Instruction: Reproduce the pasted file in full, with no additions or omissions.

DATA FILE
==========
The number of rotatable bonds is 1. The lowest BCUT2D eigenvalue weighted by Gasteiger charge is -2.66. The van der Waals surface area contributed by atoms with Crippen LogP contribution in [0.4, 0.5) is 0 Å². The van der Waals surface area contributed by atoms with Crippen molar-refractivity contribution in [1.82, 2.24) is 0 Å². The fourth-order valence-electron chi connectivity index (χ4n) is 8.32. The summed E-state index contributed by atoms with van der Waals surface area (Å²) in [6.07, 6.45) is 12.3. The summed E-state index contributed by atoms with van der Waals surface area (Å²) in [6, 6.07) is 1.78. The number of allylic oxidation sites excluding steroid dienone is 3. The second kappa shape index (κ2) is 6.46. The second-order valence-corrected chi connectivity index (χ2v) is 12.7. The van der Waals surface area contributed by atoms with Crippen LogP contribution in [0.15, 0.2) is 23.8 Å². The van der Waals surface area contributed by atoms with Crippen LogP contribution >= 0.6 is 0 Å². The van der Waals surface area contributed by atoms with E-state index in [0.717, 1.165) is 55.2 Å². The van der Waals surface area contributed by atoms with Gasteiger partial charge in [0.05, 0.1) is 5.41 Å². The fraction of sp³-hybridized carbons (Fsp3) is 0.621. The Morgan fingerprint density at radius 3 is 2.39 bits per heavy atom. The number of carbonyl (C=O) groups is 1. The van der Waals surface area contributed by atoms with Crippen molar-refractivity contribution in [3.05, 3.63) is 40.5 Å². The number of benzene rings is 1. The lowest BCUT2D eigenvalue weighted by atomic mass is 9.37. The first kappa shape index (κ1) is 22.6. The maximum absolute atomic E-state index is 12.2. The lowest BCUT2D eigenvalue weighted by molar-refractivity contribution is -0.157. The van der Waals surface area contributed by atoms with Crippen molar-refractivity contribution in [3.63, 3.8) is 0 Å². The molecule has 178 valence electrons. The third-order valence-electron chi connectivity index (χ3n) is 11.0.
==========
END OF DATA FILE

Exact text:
The number of rotatable bonds is 1. The lowest BCUT2D eigenvalue weighted by Gasteiger charge is -2.66. The van der Waals surface area contributed by atoms with Crippen LogP contribution in [0.4, 0.5) is 0 Å². The van der Waals surface area contributed by atoms with Crippen molar-refractivity contribution in [1.82, 2.24) is 0 Å². The fourth-order valence-electron chi connectivity index (χ4n) is 8.32. The summed E-state index contributed by atoms with van der Waals surface area (Å²) in [6.07, 6.45) is 12.3. The summed E-state index contributed by atoms with van der Waals surface area (Å²) in [6, 6.07) is 1.78. The number of allylic oxidation sites excluding steroid dienone is 3. The second kappa shape index (κ2) is 6.46. The second-order valence-corrected chi connectivity index (χ2v) is 12.7. The van der Waals surface area contributed by atoms with Crippen LogP contribution in [0.15, 0.2) is 23.8 Å². The van der Waals surface area contributed by atoms with Crippen LogP contribution >= 0.6 is 0 Å². The van der Waals surface area contributed by atoms with E-state index in [0.717, 1.165) is 55.2 Å². The van der Waals surface area contributed by atoms with Gasteiger partial charge in [0.05, 0.1) is 5.41 Å². The fraction of sp³-hybridized carbons (Fsp3) is 0.621. The Morgan fingerprint density at radius 3 is 2.39 bits per heavy atom. The number of carbonyl (C=O) groups is 1. The van der Waals surface area contributed by atoms with Crippen molar-refractivity contribution in [3.05, 3.63) is 40.5 Å². The number of benzene rings is 1. The lowest BCUT2D eigenvalue weighted by atomic mass is 9.37. The first kappa shape index (κ1) is 22.6. The maximum absolute atomic E-state index is 12.2. The lowest BCUT2D eigenvalue weighted by molar-refractivity contribution is -0.157. The van der Waals surface area contributed by atoms with Crippen molar-refractivity contribution in [3.63, 3.8) is 0 Å². The molecule has 178 valence electrons. The third-order valence-electron chi connectivity index (χ3n) is 11.0.